The tumult leading up to the 2020 U.S. presidential election may be in the rearview, but the election itself continues to occupy headlines even after the outcome was decided in favor of former Vice President Joe Biden. Disinformation campaigns were a prominent part of the lead-up to both 2016 and 2020’s elections, and broader scrutiny of the technology sector means companies like Twitter and Facebook are under more pressure than ever before to combat its spread on their platforms.
Both companies took active steps to limit the spread of election misinformation – Facebook and Twitter both began to fact-check and even label misleading posts related to voting. Both companies announced changes to their respective political ad policies in January. But with looming runoffs in Georgia set to decide control of the Senate, neither company is quite able to exhale.
In this post, we explore Facebook and Twitter’s efforts at stemming the tide of election misinformation in 2020, and look at possible ways the companies can improve.
2020 U.S. Presidential Election
Concerns began to mount before Election Day that variable approaches to preventing the spread of misinformation would lead to variable results. Critics of Twitter and Facebook maintained that posts were only taken down or labeled as misleading after their messages had already disseminated. As the 2020 presidential election played out – and with results in question because of increased mail-in voting (a byproduct of the coronavirus pandemic) until days after Election Day – Facebook, Twitter, YouTube, TikTok, and more soon found themselves “battling waves of misinformation.”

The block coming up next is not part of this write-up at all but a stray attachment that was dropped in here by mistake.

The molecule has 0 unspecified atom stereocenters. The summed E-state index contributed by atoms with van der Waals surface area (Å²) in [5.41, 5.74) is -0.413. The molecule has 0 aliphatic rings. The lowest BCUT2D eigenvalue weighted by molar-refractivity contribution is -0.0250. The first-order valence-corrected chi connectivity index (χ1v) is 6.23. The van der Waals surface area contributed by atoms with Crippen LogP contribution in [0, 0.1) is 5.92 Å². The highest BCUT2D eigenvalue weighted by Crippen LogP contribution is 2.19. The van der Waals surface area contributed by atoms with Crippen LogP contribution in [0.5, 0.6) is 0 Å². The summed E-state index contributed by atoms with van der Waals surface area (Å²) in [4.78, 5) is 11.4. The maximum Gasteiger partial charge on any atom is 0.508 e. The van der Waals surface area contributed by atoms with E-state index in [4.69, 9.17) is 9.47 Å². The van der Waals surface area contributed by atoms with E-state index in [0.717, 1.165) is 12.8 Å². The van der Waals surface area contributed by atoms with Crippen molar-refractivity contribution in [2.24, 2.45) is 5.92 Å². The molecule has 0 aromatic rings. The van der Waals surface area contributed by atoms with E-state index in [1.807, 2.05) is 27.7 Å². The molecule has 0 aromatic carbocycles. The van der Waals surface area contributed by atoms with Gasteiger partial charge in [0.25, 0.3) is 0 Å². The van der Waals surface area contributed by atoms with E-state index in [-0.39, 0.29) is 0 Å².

Each platform used different approaches. Facebook labeled posts by President Trump after he “alleged without evidence that he was ‘up BIG’ and his political opponents were ‘trying to steal the election.’” It eventually “identified Biden as the ‘projected winner’” as news outlets called the race, and issued reminders on “some Trump posts that… the vote would take longer than usual because of COVID-19 and that election officials follow strict rules.” It also contended with the Stop the Steal group: “one of the fastest-growing groups in Facebook history” that garnered 320,000 members in less than 24 hours as it falsely claimed that Biden was attempting to manipulate the election. It eventually was removed “hours later for trying to incite violence.”